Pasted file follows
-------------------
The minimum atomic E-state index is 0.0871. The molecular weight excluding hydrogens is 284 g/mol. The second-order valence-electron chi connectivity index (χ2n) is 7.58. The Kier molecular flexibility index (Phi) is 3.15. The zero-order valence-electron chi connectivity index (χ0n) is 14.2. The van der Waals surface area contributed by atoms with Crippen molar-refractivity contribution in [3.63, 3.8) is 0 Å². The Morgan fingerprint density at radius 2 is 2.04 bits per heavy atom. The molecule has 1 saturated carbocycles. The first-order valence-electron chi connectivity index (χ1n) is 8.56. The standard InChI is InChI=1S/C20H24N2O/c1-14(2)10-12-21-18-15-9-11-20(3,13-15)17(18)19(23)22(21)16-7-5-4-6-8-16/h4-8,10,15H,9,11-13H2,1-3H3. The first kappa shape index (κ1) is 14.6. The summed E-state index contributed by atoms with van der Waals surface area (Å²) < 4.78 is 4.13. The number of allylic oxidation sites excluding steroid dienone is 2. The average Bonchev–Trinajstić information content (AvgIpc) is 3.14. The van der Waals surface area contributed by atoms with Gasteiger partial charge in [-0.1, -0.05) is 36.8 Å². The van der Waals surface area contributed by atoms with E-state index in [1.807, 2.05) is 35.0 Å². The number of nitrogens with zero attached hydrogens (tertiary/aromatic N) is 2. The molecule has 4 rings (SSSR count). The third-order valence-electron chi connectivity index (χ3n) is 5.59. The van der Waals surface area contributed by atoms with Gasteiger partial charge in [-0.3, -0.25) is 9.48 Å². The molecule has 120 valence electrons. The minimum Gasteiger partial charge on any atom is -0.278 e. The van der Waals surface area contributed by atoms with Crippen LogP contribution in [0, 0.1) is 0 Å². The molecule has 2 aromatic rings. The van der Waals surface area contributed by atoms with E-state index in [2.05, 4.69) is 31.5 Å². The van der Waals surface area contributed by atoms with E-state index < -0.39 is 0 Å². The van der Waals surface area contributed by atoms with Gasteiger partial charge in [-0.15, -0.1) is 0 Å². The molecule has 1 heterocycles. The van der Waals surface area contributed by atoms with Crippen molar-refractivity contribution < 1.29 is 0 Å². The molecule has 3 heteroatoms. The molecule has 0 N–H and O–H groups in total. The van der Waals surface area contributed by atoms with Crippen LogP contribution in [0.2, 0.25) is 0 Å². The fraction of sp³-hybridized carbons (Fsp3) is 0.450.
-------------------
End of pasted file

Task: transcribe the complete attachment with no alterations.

The minimum atomic E-state index is 0.0871. The molecular weight excluding hydrogens is 284 g/mol. The second-order valence-electron chi connectivity index (χ2n) is 7.58. The Kier molecular flexibility index (Phi) is 3.15. The zero-order valence-electron chi connectivity index (χ0n) is 14.2. The van der Waals surface area contributed by atoms with Crippen molar-refractivity contribution in [3.63, 3.8) is 0 Å². The Morgan fingerprint density at radius 2 is 2.04 bits per heavy atom. The molecule has 1 saturated carbocycles. The first-order valence-electron chi connectivity index (χ1n) is 8.56. The standard InChI is InChI=1S/C20H24N2O/c1-14(2)10-12-21-18-15-9-11-20(3,13-15)17(18)19(23)22(21)16-7-5-4-6-8-16/h4-8,10,15H,9,11-13H2,1-3H3. The first kappa shape index (κ1) is 14.6. The summed E-state index contributed by atoms with van der Waals surface area (Å²) < 4.78 is 4.13. The number of allylic oxidation sites excluding steroid dienone is 2. The average Bonchev–Trinajstić information content (AvgIpc) is 3.14. The van der Waals surface area contributed by atoms with Gasteiger partial charge in [-0.1, -0.05) is 36.8 Å². The van der Waals surface area contributed by atoms with E-state index in [1.807, 2.05) is 35.0 Å². The number of nitrogens with zero attached hydrogens (tertiary/aromatic N) is 2. The molecule has 4 rings (SSSR count). The third-order valence-electron chi connectivity index (χ3n) is 5.59. The van der Waals surface area contributed by atoms with Gasteiger partial charge in [-0.3, -0.25) is 9.48 Å². The molecule has 120 valence electrons. The minimum Gasteiger partial charge on any atom is -0.278 e. The van der Waals surface area contributed by atoms with Crippen LogP contribution in [0, 0.1) is 0 Å². The molecule has 2 aromatic rings. The van der Waals surface area contributed by atoms with E-state index in [2.05, 4.69) is 31.5 Å². The van der Waals surface area contributed by atoms with E-state index < -0.39 is 0 Å². The van der Waals surface area contributed by atoms with Gasteiger partial charge in [-0.15, -0.1) is 0 Å². The molecule has 1 heterocycles. The van der Waals surface area contributed by atoms with Crippen molar-refractivity contribution < 1.29 is 0 Å². The molecule has 3 heteroatoms. The molecule has 0 N–H and O–H groups in total. The van der Waals surface area contributed by atoms with Crippen LogP contribution in [0.2, 0.25) is 0 Å². The fraction of sp³-hybridized carbons (Fsp3) is 0.450.